iMac Pro vega 64 or 56

Discussion in 'iMac' started by benoitc, Dec 14, 2017.

  1. benoitc macrumors member


    Aug 18, 2015
    What could we expect from both cards? Are there any tests that could show the differences for a usage in machine learning dev?
  2. thefriendshipmachine macrumors regular

    Apr 14, 2017
    you will want to look at sustained tests within the unit itself. Burst tests will probably be impressive but I would hold off buying until people have owned these machines long enough to be able to report on how much they throttle under heavy load.
  3. benoitc thread starter macrumors member


    Aug 18, 2015
    right , I kind of agree for the usage in hard conditions though they say they made a lot of progress in heat management. Now I'm also wondering what the extra RAM can give. Maybe it's better on the long term to build the 64, not sure yet :)
  4. Macintosh IIcx macrumors 6502

    Macintosh IIcx

    Jul 3, 2014
    One thing to keep in mind is that the 64 might be running substantially more hot, eating into the available safe zone for the CPU.

    I remember Anandtech’s notes about the top end Vega running very hot whereas the 56 part did much better. Apparently there is a threshold where the chip just takes off. Both are lower clocked on the iMac Pro so they may both operate under this nasty threshold, but we don’t know yet.
    --- Post Merged, Dec 14, 2017 ---
    Here is the review from Anandtech I was talking about:
  5. Mac32 Suspended

    Nov 20, 2010
    Is it just me, or is the $600 premium for upgrading from Vega 56 to Vega 64 over the top? Apple is making a lot of money on those upgrade options...
  6. boto macrumors 6502


    Jun 4, 2012
    Hard to say until consumers test them in hand. Most of Mac desktop GPUs are downclocked from the regul
    You're absolutely right. I'm thinking about reordering with the Vega 56 and grabbing an external GPU enclosure with a GTX 1080i or wait until the 2080 comes in early 2018. I'm also not liking what I'm hearing that these GPUs are down clocked versions of the consumer ones and the power output for the Vega 56 and 64 are 210W and 295W TDP, respectively.
  7. sound4label macrumors newbie

    Dec 18, 2017
  8. benoitc thread starter macrumors member


    Aug 18, 2015
    what may be interesting in that upgrade is the RAM available. More RAM means that more rendering or calcul data can be put inside the card next to the cores with a fast bandwidth.

    On the other hand 8GB are enough for most task for today and probably the next 2 years. Also if you need more you will still have the possibility to plug an eGPU to use just for the rendering or calculs...
  9. sound4label macrumors newbie

    Dec 18, 2017
    Thank you Benoitc, so I'm gonna order the 56! I will stay in 32go RAM because It can be upgrade later in Apple Center for 50€, so the best thing is to wait for a price decrease of the Ram. Also I'm gonna order the 2TO because it's necessary to have enough internal space to work 4.2.2 10bits video or Row; it's a better value for 3GB/s than external rack in 3GB/S.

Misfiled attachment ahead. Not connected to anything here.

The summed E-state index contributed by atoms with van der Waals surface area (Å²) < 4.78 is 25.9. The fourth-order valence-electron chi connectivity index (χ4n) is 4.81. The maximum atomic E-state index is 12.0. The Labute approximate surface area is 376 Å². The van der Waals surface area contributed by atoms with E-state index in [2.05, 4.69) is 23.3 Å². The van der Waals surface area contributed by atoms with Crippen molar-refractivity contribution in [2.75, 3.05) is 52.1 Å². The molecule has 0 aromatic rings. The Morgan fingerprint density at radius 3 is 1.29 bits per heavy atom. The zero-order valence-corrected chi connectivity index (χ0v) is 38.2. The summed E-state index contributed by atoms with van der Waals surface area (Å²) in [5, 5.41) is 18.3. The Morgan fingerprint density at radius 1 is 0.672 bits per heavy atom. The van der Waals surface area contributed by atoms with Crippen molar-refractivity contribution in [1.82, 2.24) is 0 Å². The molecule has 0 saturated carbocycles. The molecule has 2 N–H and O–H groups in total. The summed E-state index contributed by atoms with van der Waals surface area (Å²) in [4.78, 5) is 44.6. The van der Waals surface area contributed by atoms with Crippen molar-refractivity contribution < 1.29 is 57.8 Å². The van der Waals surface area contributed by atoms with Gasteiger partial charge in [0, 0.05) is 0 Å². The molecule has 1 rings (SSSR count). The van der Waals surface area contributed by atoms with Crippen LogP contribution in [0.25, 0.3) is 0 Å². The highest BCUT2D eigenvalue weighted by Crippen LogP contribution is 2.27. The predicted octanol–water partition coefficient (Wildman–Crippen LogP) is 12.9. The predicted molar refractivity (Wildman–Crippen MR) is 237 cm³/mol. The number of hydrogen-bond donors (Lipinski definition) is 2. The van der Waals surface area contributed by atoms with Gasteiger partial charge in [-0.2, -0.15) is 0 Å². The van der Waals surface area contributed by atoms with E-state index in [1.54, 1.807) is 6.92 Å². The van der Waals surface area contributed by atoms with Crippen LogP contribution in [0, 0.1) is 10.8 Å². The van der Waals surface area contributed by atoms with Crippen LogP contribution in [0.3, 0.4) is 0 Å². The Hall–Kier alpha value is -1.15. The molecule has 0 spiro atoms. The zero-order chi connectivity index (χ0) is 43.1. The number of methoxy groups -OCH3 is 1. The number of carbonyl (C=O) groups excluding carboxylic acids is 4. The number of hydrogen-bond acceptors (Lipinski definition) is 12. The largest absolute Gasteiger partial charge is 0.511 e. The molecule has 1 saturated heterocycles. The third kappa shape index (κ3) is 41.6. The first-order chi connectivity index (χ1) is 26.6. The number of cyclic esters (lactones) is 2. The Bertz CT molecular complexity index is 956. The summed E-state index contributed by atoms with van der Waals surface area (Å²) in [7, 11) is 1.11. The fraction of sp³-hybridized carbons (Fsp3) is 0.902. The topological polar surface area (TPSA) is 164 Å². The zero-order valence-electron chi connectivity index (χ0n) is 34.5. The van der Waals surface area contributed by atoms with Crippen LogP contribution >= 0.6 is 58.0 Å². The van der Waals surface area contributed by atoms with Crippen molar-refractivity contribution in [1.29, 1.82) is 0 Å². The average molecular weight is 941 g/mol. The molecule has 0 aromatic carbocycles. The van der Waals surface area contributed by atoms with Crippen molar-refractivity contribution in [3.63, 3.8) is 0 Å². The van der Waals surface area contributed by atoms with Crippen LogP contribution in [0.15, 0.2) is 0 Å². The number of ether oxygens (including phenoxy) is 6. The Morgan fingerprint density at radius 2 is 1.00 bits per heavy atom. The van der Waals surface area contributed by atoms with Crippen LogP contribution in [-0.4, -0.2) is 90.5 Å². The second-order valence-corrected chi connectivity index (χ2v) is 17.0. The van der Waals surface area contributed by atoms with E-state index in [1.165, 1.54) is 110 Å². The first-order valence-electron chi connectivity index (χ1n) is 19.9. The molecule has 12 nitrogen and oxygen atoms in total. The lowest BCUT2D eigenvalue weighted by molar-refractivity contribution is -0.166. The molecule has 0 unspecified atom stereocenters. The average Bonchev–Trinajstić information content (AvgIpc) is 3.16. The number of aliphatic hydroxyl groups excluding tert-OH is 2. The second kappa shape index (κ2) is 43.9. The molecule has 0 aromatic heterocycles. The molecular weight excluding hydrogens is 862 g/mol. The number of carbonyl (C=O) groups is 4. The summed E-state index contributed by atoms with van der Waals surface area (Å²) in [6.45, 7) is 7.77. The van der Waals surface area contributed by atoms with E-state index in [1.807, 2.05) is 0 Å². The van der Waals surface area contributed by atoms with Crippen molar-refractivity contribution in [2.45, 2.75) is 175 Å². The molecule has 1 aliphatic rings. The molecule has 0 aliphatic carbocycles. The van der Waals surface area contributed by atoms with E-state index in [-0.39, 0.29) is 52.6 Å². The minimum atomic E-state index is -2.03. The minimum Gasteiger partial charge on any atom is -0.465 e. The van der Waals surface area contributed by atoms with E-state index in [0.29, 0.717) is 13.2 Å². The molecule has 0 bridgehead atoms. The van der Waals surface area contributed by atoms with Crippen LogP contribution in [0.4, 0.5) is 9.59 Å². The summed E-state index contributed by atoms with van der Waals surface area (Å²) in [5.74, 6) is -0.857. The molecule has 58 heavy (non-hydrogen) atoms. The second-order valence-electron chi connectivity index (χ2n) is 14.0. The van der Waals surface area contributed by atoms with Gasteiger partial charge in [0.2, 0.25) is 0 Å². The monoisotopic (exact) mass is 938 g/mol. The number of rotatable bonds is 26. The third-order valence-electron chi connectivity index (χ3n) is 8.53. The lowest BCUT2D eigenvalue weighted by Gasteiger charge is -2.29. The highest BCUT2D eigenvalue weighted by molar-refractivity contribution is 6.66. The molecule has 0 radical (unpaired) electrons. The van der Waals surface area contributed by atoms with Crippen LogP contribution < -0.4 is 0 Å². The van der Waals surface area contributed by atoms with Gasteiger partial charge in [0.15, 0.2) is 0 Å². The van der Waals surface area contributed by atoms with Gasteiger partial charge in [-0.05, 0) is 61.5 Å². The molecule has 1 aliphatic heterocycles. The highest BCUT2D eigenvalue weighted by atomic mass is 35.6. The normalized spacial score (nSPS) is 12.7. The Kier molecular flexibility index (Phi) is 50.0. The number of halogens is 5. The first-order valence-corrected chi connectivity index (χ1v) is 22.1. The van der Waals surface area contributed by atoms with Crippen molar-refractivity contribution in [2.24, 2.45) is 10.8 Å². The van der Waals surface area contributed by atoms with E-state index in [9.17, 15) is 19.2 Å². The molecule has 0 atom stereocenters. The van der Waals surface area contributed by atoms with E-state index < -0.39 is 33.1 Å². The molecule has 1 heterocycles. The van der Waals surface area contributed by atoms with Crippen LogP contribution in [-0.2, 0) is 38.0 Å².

10. sentential, Dec 19, 2017
    Last edited: Dec 19, 2017

    sentential macrumors regular

    May 27, 2015
    RX Vega 56 owner here (not on mac but on windows desktop). There is very very little difference between the 56 and the 64. The RX Vega uArch is very memory bound by the HBM and any serious gains in performance is from it not the core clock as evidenced by mining.

    If these are anything like the desktop variety it should be easy to either overclock or hard-flash these into each other and is definitely *not* worth $600. The only way it would be is if you're getting 16GB of HBM vs 8GB but I doubt that.

    Vega is basically a factory overclocked board, once you get these into the 1100-1200 core clock range they use almost no power at all, well below an RX580 and start to approach RX560 territory. My guess is that the clock speeds in the iMac Pro will be closer to 1200 not 1500+ like it is on the FE/XT variants. The amount of compute units isn't the issue but rather the clock speeds they run at, plus it's meaningless for the cards anywhere; you'll see far more gains from pushing the HBM than you will the core speed.

    Most of us undervolted the GPU and used an (64)XT BIOS to push the HBM voltage up. My RX56 did about 1650mhz or so at +50% power and 960mhz HBM loaded with 100% fan speed to about 80C* and dropping down to -20% was around 1345mhz and 950mhz HBM @ 30% fan speed loaded at 55C*

    Once the HBM approached 60C* (core and memory are tied to each other on the same slug) the HBM throttled massively so it was more important to keep the chip cool than powered if that makes sense.

    Ideal clocks for most Vegas were -20% power target @ whatever clock it chose to run at and HBM speeds north of 1100mhz and below 60C* fan control target; this is how you hit the holy grail of 40MH/s+ mining ethereum and was the best overall balance for the chip overall. Good luck everyone!

    Over-reaction, everyone downclocked their Vegas, go look at Overclockers or etc. A "downclocked" Vega 56 with the config I mentioned was on par or close to the 1070Ti in many occasions. It all comes down to the HBM maintaining it's most aggressive timings at the highest speed possible and staying below 60C*. When using my RX Vega56 it would routinely operate in the 115-130W levels loaded and was consistently cooler running than my RX580.
  11. sound4label macrumors newbie

    Dec 18, 2017
    Thanks ! Indeed the VEGA64 has 16GB on the ImacPro (versus 8GO for the 56). Do you think it will offer a nice bump in FCPX to use plugins as LUT, FLARE ?
  12. maxq macrumors member


    Jan 31, 2014
    Basingstoke, UK
    I'm not sure whether you meant you doubt that 16GB would make any difference over 8GB or you doubt that the 64 on the iMac Pro will actually come with 16GB. If it was the latter, according to the tech specs for the iMac Pro the 56 comes with 8GB and the 64 comes with 16GB of HBM2 memory.
    --- Post Merged, Dec 19, 2017 ---
    Drat - you beat me to it!
  13. sound4label macrumors newbie

    Dec 18, 2017
    My 2cent, 8GB is enough for Video Editing, maybe 16GB of VRAM more for 3D app.
    if someone could confirm my thought ? :)
  14. sentential macrumors regular

    May 27, 2015
    Well color me suprised, I guess it is going to depend on how the latencies are configured. If you want a safe bet the 56 will be fine. If and I do mean IF the latencies are equal between the 56 and the 64 HBM stack then the 64 will be much better in the long run however given how hot it runs I am betting the two will be more or less equal and the only difference will be the extra video memory for CAD applications.
  15. Lytic macrumors newbie

    Jan 8, 2018
    I am wondering if HBCC will allow system ram to compensate?